Tricia over at bloggingawaydebt.com recently posted a link to an article in a Kansas newspaper about a couple deep in debt. This couple has 1 kid and a second on the way. They are only 24 and 26 and already in almost $100k of debt. Their total debt, including their mortgage, is $187k.
The question this couple has is
“How can we get caught up with our bills and get our expenses together to start saving?”and the answer, apparently, is
“Reducing your big tax refunds will almost correct your negative cash flow. But cutting expenses and paying off credit cards will be critical for longer term success.”
What? What kind of useless advice is that? This couple is completely broke and in debt. Adjusting their withholding isn't going to help much. Worse, they sugar coat their situation by claiming a net worth of $24k. But when you look at their "assets", they include $55k of "stuff" and $150k in home value. Though we don't know how they calculated their home value, the market is tanked. And the stuff? I guarantee they could not liquidate everything in their house and raise $55k at a garage sale, unless they have some seriously valuable antiques or collectibles.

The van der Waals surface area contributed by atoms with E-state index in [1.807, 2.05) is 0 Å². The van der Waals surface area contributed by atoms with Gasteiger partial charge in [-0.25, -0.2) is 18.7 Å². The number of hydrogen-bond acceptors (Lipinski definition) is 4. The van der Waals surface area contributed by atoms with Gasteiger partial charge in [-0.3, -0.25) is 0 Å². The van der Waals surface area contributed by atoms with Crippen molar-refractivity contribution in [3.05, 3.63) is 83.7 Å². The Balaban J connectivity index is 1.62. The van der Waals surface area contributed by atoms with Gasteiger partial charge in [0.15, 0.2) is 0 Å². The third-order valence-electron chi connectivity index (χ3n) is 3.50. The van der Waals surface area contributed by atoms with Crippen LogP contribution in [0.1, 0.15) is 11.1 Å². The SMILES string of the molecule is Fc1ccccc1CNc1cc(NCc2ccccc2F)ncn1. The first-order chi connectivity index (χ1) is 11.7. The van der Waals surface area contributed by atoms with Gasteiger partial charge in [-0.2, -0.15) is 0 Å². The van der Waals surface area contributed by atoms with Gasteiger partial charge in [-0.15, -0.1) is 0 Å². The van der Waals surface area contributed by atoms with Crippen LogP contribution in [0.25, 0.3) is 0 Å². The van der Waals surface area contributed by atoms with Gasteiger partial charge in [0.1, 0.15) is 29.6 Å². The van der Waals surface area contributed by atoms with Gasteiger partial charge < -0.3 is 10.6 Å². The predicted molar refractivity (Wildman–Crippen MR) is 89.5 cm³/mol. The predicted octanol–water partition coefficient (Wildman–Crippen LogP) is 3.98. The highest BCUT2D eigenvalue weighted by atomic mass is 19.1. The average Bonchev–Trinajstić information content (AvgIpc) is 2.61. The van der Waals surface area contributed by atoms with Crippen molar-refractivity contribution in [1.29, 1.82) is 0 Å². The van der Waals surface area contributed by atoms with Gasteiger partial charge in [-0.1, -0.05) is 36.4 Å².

How much do you want to bet they have a big plasma screen TV? They have only $1k in actual cash and $1k held up in a retirement account. They have $23,000 in car loans with cars supposedly worth $25k.
I think this family has a problem with living beyond - way beyond their means (all this debt was accumulated before they were making $60k/yr, and she has yet to finish school). Sell the cars and buy small older ones, sell any expensive appliances or electronics, cut up the credit cards (and try to find lower interest balance transfers if their credit isn't already trashed), and forget about saving. You've got a small emergency fund, you have negative net worth, you're still young. Get those credit cards and the personal loan paid off, then start saving a tiny bit for retirement while you attack the student loan. Then save up for a car and buy one with cash. But most importantly, stop living like a king.